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SMSF service provider flags priorities for improving ECPI

SMSF service provider flags priorities for improving ECPI

Meg Heffron
Miranda Brownlee
18 March 2019 — 2 minute read

An SMSF services firm says the government should look to remove the ban on segregation applying to funds with more than $1.6 million, with the current rules causing unnecessary complexity.

In the past couple of years, there have been a few key changes impacting exempt current pension income (ECPI), including the government’s integrity measures for the transfer balance cap, which meant that funds now have to determine whether they are eligible to use the segregated method based on the members’ total superannuation balance.

In addition, the ATO began to enforce its interpretation on what constitutes a segregated current pension asset from the 2017–18 financial year onwards.


Speaking to SMSF Adviser, Heffron SMSF Solutions head of customer Meg Heffron said the changes still continue to cause a lot of complexity for SMSF professionals, particularly where they create odd outcomes.

“I think law should be simple to comply with and produce logical results, and these changes fail on both counts. You can get some really bizarre results with these ECPI rules, like two funds that superficially look exactly the same getting totally different tax outcomes, which is crazy,” she explained.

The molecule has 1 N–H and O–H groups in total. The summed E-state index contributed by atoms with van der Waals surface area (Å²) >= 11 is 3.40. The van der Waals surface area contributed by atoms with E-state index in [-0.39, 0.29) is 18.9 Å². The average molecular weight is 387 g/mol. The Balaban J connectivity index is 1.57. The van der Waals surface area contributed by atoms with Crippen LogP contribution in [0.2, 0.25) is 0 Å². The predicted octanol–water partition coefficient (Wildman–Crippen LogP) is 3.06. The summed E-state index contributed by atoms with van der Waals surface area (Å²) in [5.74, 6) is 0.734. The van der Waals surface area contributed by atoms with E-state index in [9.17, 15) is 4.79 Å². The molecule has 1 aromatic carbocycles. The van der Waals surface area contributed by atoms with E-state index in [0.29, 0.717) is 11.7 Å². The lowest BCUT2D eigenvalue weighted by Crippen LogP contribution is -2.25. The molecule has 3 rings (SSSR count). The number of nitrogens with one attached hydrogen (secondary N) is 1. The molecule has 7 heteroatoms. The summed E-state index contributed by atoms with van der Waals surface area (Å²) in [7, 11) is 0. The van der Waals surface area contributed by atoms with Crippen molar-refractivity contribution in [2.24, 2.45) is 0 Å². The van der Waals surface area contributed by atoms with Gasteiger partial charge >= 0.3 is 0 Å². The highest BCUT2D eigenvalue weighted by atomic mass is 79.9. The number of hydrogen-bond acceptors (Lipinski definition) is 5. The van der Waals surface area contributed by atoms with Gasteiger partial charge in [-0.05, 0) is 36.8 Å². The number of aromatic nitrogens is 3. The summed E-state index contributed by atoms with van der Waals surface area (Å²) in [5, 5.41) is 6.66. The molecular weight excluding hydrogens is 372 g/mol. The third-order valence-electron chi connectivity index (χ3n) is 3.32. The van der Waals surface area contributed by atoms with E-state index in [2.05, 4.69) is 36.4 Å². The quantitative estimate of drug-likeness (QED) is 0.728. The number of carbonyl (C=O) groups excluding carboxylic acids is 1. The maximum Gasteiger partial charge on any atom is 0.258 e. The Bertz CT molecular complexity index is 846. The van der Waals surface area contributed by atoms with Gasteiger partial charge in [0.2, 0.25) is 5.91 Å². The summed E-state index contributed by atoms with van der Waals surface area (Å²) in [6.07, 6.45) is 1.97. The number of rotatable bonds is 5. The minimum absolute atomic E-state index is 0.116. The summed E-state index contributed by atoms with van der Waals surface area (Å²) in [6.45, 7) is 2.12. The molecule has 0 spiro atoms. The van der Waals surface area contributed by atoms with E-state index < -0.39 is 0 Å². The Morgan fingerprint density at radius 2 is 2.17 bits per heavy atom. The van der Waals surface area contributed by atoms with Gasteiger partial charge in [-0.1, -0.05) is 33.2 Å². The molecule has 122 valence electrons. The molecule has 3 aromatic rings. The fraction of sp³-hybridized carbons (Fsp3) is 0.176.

Two aspects in particular with the ECPI changes are resulting in unnecessary complexity for SMSFs and should be changed under legislation, she said.

“I think the government should legislate that members don’t have to follow the ATO’s view that if you can segregate and you’re in a period of 100 per cent pension phase then you have to segregate,” she said.

Ms Heffron said the government should also remove the ban on segregation for funds with members with more than $1.6 million at the relevant time.

“I think that was just the government worrying about people rorting the system unnecessarily in my view. It introduced a massive amount of complexity for no proven benefit,” she explained.

“They’re both equally problematic and I’d get rid of them both.”

Both the SMSF Association and Chartered Accountants Australia & New Zealand have recently lobbied the government for changes relating to actuarial certificates and ECPI.

CA ANZ called for a return to the previous industry practice for ECPI that was in place before the ATO established that the commissioner’s view was that funds which have segregated assets at any point in the year must calculate their ECPI using the segregated method for that period.

The SMSF Association also called for the government to remove the requirement to obtain an actuarial certificate when the fund is 100 per cent in retirement phase.

Under the current rules, the SMSF Association submission said that, if an SMSF has at least one retirement phase income stream at any time of year, and a fund member has a total superannuation balance over $1.6 million immediately before the start of the relevant income year, then the SMSF will have disregarded small fund assets.

This means that it will need to use the proportionate method to calculate exempt current pension income for all members for the entire income year.

This rule can result in a fund which is solely in retirement phase for a financial year being required to obtain an actuarial certificate in order to claim ECPI.

“The actuarial certificate in this circumstance would state an actuarial tax-exempt percentage of 100 per cent,” the submission explained.

SMSF service provider flags priorities for improving ECPI
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